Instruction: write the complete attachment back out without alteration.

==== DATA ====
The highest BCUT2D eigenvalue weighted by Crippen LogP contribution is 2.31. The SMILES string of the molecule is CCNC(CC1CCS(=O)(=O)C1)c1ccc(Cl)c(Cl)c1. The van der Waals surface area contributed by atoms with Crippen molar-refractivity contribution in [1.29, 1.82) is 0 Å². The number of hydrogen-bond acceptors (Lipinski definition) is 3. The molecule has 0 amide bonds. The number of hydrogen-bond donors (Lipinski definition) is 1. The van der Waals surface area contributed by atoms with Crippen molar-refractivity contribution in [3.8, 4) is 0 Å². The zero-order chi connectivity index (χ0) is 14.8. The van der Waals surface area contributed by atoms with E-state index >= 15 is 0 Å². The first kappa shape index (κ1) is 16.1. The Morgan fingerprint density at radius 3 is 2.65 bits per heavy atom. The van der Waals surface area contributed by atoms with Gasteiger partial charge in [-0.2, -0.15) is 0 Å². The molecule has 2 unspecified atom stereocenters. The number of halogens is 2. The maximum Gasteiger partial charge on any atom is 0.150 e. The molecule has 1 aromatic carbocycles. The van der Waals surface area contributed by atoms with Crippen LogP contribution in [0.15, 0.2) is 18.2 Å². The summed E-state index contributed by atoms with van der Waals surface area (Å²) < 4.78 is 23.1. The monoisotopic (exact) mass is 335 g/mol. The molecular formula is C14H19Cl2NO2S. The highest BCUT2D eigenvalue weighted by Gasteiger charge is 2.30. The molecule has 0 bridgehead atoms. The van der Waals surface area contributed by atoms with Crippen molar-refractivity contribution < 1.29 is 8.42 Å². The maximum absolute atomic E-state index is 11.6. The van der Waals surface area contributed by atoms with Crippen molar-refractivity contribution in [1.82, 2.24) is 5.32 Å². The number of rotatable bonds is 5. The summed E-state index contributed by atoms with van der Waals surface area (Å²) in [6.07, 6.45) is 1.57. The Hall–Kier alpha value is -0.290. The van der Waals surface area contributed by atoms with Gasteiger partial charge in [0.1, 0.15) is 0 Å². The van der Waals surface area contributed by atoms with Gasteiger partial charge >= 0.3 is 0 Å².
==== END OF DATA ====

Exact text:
The highest BCUT2D eigenvalue weighted by Crippen LogP contribution is 2.31. The SMILES string of the molecule is CCNC(CC1CCS(=O)(=O)C1)c1ccc(Cl)c(Cl)c1. The van der Waals surface area contributed by atoms with Crippen molar-refractivity contribution in [1.29, 1.82) is 0 Å². The number of hydrogen-bond acceptors (Lipinski definition) is 3. The molecule has 0 amide bonds. The number of hydrogen-bond donors (Lipinski definition) is 1. The van der Waals surface area contributed by atoms with Crippen molar-refractivity contribution in [3.8, 4) is 0 Å². The zero-order chi connectivity index (χ0) is 14.8. The van der Waals surface area contributed by atoms with E-state index >= 15 is 0 Å². The first kappa shape index (κ1) is 16.1. The Morgan fingerprint density at radius 3 is 2.65 bits per heavy atom. The van der Waals surface area contributed by atoms with Gasteiger partial charge in [-0.2, -0.15) is 0 Å². The molecule has 2 unspecified atom stereocenters. The number of halogens is 2. The maximum Gasteiger partial charge on any atom is 0.150 e. The molecule has 1 aromatic carbocycles. The van der Waals surface area contributed by atoms with Crippen LogP contribution in [0.15, 0.2) is 18.2 Å². The summed E-state index contributed by atoms with van der Waals surface area (Å²) < 4.78 is 23.1. The monoisotopic (exact) mass is 335 g/mol. The molecular formula is C14H19Cl2NO2S. The highest BCUT2D eigenvalue weighted by Gasteiger charge is 2.30. The molecule has 0 bridgehead atoms. The van der Waals surface area contributed by atoms with Crippen molar-refractivity contribution < 1.29 is 8.42 Å². The maximum absolute atomic E-state index is 11.6. The van der Waals surface area contributed by atoms with Crippen molar-refractivity contribution in [1.82, 2.24) is 5.32 Å². The number of rotatable bonds is 5. The summed E-state index contributed by atoms with van der Waals surface area (Å²) in [6.07, 6.45) is 1.57. The Hall–Kier alpha value is -0.290. The van der Waals surface area contributed by atoms with Gasteiger partial charge in [0.1, 0.15) is 0 Å². The van der Waals surface area contributed by atoms with Gasteiger partial charge >= 0.3 is 0 Å².